The E-Sylum:  Volume 10, Number 41, October 14, 2007, Article 22


[Arthur Shippee forwarded a giddy New York Times article 
about how three gold Pulitzer Prize medals awarded to 
their rival Newsday were discovered up for sale on eBay 
when the publisher didn't even realize that they were missing. 
Numismatic personalities (and E-Sylum subscribers) Jim Halperin 
of Heritage Auction Galleries and Joe Levine of Presidential 
Coin and Antique Company were interviewed for the story. 
Here are some excerpts. -Editor]

"Newsday?s newsroom got an interesting tip last week: Its 
three gold medals for public service journalism had been 
listed on eBay and sold at a California auction for a total 
of $15,500.

"The online listing had photographs of three gold medals 
that certainly looked like the ones won by the paper in 1954, 
1970 and 1974, along with an extensive description of the medals 
as ?three fabulously rare and never before offered gold Pulitzer 
Prize medals,? obtained ?through an unlikely confluence of 
events? originating with a 2001 estate sale on Long Island.

"This jolted Newsday officials and staff members. Their medals, 
they believed, had long been locked away in a safe at the 
paper?s headquarters (the medals mounted on a plaque in the 
executive offices were reproductions).

"Still unsure if the medals listed on eBay were real or 
fake, company officials decided to look. The main safe was 
opened with a combination, but officials realized they no 
longer had a key to a smaller lockbox inside that held the 
prizes. A locksmith was called to drill into it, and when 
it was opened, the medals were indeed missing.

"?It?s a made-for-newspaper story ? the case of the purloined 
Pulitzers ? but it?s also very embarrassing,? said Bob Greene, 
who led the investigative reporting teams that won the 1970 
and 1974 prizes. ?This is the highest award the Pulitzer 
committee gives, one of the most precious things you have 
as an institution, and we won three of them and they go and 
lose them??

"Newsday reported in Tuesday?s paper that the medals had 
been reported sold. On Wednesday a more detailed article 
led with the delicious scene of company officials searching 
for their own Pulitzers by breaking into their own safe,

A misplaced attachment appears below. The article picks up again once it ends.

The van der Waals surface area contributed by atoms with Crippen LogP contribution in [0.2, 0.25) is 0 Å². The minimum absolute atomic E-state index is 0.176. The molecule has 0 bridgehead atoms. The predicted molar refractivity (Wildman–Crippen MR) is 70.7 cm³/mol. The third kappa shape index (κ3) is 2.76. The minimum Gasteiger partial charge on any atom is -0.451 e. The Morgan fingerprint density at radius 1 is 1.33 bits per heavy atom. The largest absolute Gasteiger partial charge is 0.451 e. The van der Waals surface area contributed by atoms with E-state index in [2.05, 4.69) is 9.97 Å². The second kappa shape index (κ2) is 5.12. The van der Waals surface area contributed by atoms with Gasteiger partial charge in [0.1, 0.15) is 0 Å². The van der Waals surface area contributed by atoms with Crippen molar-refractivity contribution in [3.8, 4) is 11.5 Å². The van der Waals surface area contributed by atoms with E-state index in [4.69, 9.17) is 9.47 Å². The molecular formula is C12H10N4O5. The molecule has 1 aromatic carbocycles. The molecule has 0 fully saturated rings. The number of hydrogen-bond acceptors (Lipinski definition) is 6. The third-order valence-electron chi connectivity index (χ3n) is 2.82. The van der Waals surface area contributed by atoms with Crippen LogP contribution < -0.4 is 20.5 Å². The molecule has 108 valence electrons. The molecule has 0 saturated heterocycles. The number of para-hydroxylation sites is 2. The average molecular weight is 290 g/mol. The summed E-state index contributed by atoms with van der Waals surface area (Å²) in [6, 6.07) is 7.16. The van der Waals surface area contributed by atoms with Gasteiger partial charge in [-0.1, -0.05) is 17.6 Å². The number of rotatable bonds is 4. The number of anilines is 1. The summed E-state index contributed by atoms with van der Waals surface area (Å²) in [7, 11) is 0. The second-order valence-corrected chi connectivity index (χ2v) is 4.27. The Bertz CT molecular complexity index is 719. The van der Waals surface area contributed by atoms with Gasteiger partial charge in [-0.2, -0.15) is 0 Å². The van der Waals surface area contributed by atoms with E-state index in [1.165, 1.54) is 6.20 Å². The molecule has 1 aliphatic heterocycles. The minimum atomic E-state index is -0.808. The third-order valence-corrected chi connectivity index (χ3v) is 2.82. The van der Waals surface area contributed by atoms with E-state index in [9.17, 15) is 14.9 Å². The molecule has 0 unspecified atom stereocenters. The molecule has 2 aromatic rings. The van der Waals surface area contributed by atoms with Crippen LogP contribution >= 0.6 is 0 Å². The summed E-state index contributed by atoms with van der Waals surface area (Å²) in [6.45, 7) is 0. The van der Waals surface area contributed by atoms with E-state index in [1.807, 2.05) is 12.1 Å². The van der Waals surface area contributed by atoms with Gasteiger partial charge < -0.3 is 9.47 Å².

and quoting their own building engineer and accounting 
supervisor on details about the room (protected with 
surveillance cameras) and the safe (which also contained 
petty cash and Newsday gift cards).

"?All those people around as they were drilling into the 
safe, it reminds me of Geraldo Rivera breaking into Al Capone?s 
vault ? and there?s nothing inside,? said Mr. Greene, adding 
?Couldn?t they have looked in on them every six months or so, 
to see if they were still there??

"Sig Gissler, administrator of the Pulitzer Prizes, said, ?I 
never heard of anything like this happening before.? Of the 
21 Pulitzer categories, only the public service category is 
awarded as a gold medal. Only one is awarded, and always to 
a newspaper, never an individual, he said. In other categories, 
the recipient is awarded a certificate, a crystal paperweight 
and $10,000.

"Jim Halperin, co-chairman of Heritage Auction Galleries 
in Dallas, said the consigner was a coin dealer who said 
he had purchased the medals at an estate sale on Long Island 
in 2001. He said company policy prohibited him from revealing 
the buyer?s name, except to the authorities.

"?We did not suspect anything unusual about the consigner,? 
said Mr. Halperin, adding that the verification process for 
medals does not place as much importance on pedigree and 
previous owners as other items. ?People ask, ?How do you 
miss something like this?? But there?s also the fact that 
these medals were only three lots out of a four-day auction 
of 12,000 lots: $27 million dollars worth of items.?

"The medals were put up for auction live at a coin show at 
the Long Beach Convention Center in Long Beach, Calif. and 
were simultaneously available for online bidding on eBay 
and the auction house?s Web site. The 1954 award (awarded 
to Newsday for exposing racetrack scandals) sold for $7,000. 
The 1970 award (for exposing secret land deals on Long Island) 
went for $4,500. And the 1974 medal (for a 32-article series 
about the heroin trade in Turkey and the United States) 
went for $4,000.

"?The 1954 medal was bought by a very well-known collector, 
and the other two were bought by a very well-known dealer,? 
said H. Joseph Levine, who owns Presidential Coin and Antique 
Company in Clifton, Va. He declined to give their names 
because he does business with them and said it would be a 
breach of client confidentiality.

"Mr. Halperin said, ?If they are indeed Newsday?s medals, 
I?m confident they?ll get them back.?

"Mr. Mancini said that ?in the end, the important thing is 
that they are recovered.? And where will they be kept?

"?That we?ll have to figure out.?

To read the complete article, see: Full Story

To listen to a National Public Radio piece on the medal, visit: 
Full Story

  Wayne Homren, Editor

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